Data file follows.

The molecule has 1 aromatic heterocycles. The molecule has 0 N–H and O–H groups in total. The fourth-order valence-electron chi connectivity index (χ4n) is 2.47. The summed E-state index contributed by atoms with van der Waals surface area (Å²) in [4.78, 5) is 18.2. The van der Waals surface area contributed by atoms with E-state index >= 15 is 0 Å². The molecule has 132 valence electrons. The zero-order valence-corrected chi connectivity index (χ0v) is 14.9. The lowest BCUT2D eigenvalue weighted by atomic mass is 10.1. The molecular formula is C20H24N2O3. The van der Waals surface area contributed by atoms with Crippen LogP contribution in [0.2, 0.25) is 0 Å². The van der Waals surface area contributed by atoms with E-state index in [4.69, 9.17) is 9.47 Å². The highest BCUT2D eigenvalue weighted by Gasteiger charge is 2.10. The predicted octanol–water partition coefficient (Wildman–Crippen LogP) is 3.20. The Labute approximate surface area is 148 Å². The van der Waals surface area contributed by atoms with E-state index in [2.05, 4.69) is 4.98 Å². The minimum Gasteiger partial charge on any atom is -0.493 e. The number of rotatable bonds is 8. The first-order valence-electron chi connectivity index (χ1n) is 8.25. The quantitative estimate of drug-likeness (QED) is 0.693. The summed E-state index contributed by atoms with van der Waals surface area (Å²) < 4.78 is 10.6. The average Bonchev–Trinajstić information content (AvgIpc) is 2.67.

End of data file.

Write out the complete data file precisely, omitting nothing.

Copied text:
The molecule has 1 aromatic heterocycles. The molecule has 0 N–H and O–H groups in total. The fourth-order valence-electron chi connectivity index (χ4n) is 2.47. The summed E-state index contributed by atoms with van der Waals surface area (Å²) in [4.78, 5) is 18.2. The van der Waals surface area contributed by atoms with E-state index >= 15 is 0 Å². The molecule has 132 valence electrons. The zero-order valence-corrected chi connectivity index (χ0v) is 14.9. The lowest BCUT2D eigenvalue weighted by atomic mass is 10.1. The molecular formula is C20H24N2O3. The van der Waals surface area contributed by atoms with Crippen LogP contribution in [0.2, 0.25) is 0 Å². The van der Waals surface area contributed by atoms with E-state index in [4.69, 9.17) is 9.47 Å². The highest BCUT2D eigenvalue weighted by Gasteiger charge is 2.10. The predicted octanol–water partition coefficient (Wildman–Crippen LogP) is 3.20. The Labute approximate surface area is 148 Å². The van der Waals surface area contributed by atoms with E-state index in [2.05, 4.69) is 4.98 Å². The minimum Gasteiger partial charge on any atom is -0.493 e. The number of rotatable bonds is 8. The first-order valence-electron chi connectivity index (χ1n) is 8.25. The quantitative estimate of drug-likeness (QED) is 0.693. The summed E-state index contributed by atoms with van der Waals surface area (Å²) < 4.78 is 10.6. The average Bonchev–Trinajstić information content (AvgIpc) is 2.67.